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branks

[brangks]
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noun (used with a plural verb)
  1. Sometimes brank. a device consisting of a headpiece with a flat, iron bit to restrain the tongue, formerly used to punish scolds.
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Origin of branks

1585–95; perhaps to be identified with Middle English bernak “bridle, snaffle”; see barnacle2

brank

[brangk]
verb (used without object)
  1. to hold up and toss the head, as a horse when spurning the bit or prancing.
  2. to bridle; restrain.
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Origin of brank

1500–50; (def 1) of uncertain origin; possibly related to German prangen “to adorn oneself, brag”; compare Middle High German brangen, brankieren; possibly 1550-1600; (def 2) of uncertain origin; probably a back formation from Scots branks “a bridle for restraining a scold”
Dictionary.com Unabridged Based on the Random House Unabridged Dictionary, © Random House, Inc. 2018

Examples from the Web for branks

Historical Examples

  • A man and his wife were ordered to stand at the Kirk-style with the branks in their mouths.

    Bygone Punishments

    William Andrews

  • It belongs to a class of engines far more formidable than branks.

    Bygone Punishments

    William Andrews

  • They'll need to stand on a baikie that put the branks on him.

  • The horse had neither saddle nor bridle, but only a branks (or halter) about its head.

  • Who has not heard of the Langholm witches, and the branks to subdue them?

    Woman, Church & State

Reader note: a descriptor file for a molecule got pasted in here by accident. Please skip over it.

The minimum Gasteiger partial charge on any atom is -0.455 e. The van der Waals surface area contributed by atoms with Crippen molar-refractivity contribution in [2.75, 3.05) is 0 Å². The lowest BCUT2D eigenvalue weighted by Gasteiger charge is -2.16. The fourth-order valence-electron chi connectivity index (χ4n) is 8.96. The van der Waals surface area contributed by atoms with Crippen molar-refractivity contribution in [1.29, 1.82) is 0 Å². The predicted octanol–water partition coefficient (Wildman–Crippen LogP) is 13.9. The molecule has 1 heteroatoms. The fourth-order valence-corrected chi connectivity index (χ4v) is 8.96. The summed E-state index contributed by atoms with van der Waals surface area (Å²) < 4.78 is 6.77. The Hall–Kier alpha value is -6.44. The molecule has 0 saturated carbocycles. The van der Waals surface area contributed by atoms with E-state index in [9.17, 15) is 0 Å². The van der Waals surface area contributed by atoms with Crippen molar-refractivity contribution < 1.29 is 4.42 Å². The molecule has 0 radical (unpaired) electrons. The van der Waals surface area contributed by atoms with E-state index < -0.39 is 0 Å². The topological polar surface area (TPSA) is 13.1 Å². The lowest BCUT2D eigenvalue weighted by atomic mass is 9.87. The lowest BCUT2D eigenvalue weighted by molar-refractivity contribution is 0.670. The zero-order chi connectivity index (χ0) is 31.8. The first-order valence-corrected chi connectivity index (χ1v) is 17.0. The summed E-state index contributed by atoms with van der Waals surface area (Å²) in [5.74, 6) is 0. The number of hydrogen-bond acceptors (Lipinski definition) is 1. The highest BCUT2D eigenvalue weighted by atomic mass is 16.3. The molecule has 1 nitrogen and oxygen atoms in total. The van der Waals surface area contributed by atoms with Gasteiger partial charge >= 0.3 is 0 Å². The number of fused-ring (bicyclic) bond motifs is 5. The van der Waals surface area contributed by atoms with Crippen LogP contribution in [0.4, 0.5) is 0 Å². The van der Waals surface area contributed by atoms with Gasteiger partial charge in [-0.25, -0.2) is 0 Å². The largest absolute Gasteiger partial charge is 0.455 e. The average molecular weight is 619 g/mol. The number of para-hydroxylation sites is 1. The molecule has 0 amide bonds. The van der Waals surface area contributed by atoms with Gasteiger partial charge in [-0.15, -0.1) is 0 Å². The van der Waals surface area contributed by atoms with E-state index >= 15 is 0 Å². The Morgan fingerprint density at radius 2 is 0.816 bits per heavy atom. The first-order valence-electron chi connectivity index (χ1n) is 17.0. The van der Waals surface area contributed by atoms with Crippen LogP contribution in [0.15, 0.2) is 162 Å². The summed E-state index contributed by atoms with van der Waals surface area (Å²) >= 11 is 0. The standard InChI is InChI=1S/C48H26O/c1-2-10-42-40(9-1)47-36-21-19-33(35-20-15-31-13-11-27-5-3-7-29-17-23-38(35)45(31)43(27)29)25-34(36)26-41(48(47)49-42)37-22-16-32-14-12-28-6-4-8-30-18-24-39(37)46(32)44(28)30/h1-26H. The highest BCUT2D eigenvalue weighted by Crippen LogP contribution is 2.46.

Matilda Joslyn Gage


British Dictionary definitions for branks

branks

pl n
  1. (formerly) an iron bridle used to restrain scolding women
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Word Origin

C16: of unknown origin
Collins English Dictionary - Complete & Unabridged 2012 Digital Edition © William Collins Sons & Co. Ltd. 1979, 1986 © HarperCollins Publishers 1998, 2000, 2003, 2005, 2006, 2007, 2009, 2012

Word Origin and History for branks

n.

1590s, of unknown origin, perhaps from North Sea Germanic. An instrument of punishment for women, originally Scottish, it was a kind of iron cage for the head with a metal bit attached to still the tongue.

Paide for caring a woman throughe the towne for skoulding, with branks, 4d. ["Municipal Accounts of Newcastle," 1595]

"Ungallant, and unmercifully severe, as this species of torture seems to be, Dr. Plot, in his History of Staffordshire, much prefers it to the cucking stool, which, he says, 'not only endangers the health of the party, but also gives the tongue liberty 'twixt every dip.' " [Brockett, "A Glossary of North Country Words,"1829].

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Online Etymology Dictionary, © 2010 Douglas Harper